We wanted our team to be diverse and collaborative. We developed a structured onboarding process, ensuring new members met with the right teammates, received immersive training, and were able to meet certain criteria within the first few weeks. We made sure our platform supported the team as it scaled. We implemented unified architecture framework and coding standards, automated code analysis and leveraged project management tools. We invested in CI/CD, test automation and release automation, adopted Infrastructure as Code and implemented advanced DevOps practices.

Finally, we kept our team engaged through regular collaboration sessions, surveys, well-defined performance reviews and career pathing, using rotations so teammates could learn new languages and new product features.

We’re in the middle of a really transformative time for our technology, our business and our industry.”


What’s the most exciting project your engineering team will be taking on in the next few months?

There are many! We’re in the middle of a really transformative time for our technology, our business and our industry. The projects we are working on now, and those that we have coming up in our roadmap, are all focused on continuous improvement of the roadside assistance experience for our third-party providers, our clients and our customers. Right now, we’re implementing new types of data analysis to streamline how we identify and select the best tow operator for each vehicle breakdown — from their location to the type of equipment they have to the quality of experience they deliver. We’re also digitizing components of our customer experience so that motorists get help faster and our agents can help more people overall. Also important is work we’re doing in support of our international expansion, delivering a SaaS-based platform for potential clients overseas.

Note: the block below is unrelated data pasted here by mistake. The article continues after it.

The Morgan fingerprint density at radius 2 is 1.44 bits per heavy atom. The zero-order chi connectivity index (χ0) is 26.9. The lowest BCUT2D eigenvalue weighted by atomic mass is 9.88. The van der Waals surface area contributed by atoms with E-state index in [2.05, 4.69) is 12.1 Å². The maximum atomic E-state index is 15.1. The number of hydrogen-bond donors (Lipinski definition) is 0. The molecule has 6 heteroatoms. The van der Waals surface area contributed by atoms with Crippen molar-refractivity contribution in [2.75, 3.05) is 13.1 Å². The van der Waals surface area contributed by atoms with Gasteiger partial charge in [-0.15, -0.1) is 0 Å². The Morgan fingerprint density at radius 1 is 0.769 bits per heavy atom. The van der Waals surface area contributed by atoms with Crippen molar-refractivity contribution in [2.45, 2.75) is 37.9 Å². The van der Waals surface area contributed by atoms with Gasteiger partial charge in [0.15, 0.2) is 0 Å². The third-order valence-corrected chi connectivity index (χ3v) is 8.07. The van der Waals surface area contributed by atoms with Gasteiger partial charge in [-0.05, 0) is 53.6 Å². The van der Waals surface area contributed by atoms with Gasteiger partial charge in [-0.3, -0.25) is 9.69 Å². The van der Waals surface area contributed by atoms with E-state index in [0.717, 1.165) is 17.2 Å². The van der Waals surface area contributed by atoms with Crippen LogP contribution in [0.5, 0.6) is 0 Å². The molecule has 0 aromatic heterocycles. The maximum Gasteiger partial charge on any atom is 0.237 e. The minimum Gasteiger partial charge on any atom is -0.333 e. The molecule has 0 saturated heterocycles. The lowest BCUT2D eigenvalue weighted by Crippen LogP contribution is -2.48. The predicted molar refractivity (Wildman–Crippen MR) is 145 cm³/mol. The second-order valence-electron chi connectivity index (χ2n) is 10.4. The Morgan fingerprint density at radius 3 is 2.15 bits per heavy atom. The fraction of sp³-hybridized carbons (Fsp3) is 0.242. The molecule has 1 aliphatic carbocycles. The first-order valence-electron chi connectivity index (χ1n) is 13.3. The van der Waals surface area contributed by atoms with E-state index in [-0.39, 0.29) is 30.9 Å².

Rue Guilt Groupe team members having a meeting in the office
Rue Gilt Groupe


Chris Henley
SVP, Engineering


Rue Gilt Groupe is an off-price e-commerce portfolio company, connecting the next generation of shoppers to brand-name goods — ranging from fashion to furniture and travel experiences — while operating three complementary sites: Rue La La, Gilt and Shop Premium Outlets.


Tell us about your engineering team and your role on it. Why did it need to be expanded so quickly?

In my role as SVP of engineering, I’m responsible for overseeing the alignment of technology with our business goals. At RGG, technology plays an important role in providing both a compelling shopping experience to customers and internal solutions to employees. Our approach of experimenting and right-sizing our efforts to match the outcomes we’re targeting guides the way we engineer our technology solutions at RGG. As a company, we’ve seen significant growth over the past several years, and that’s led to more investments in technology so we can continue to provide a frictionless experience to members. To keep pace with this growth and ensure we’re building foundational and best-in-class solutions, we’re expanding our team and experimenting with new technologies and architectures.


What was the process of scaling like, and how long did it take? 

An often overlooked part of growing and scaling quickly involves the way you assimilate new talent into your existing work streams, teams and culture. Onboarding is critical. A technique that I have found to work well is code pairing, which is both collaborative and innovative — two of our core values. Code pairing allows for onboarding that doesn’t slow development, performing knowledge transfer while developing new technologies. This knowledge transfer includes not just the domain information but also the know-how necessary for employees to be effective in our environment.

We’re expanding our team and experimenting with new technologies and architectures.”


What’s the most exciting project your engineering team will be taking on in the next few months?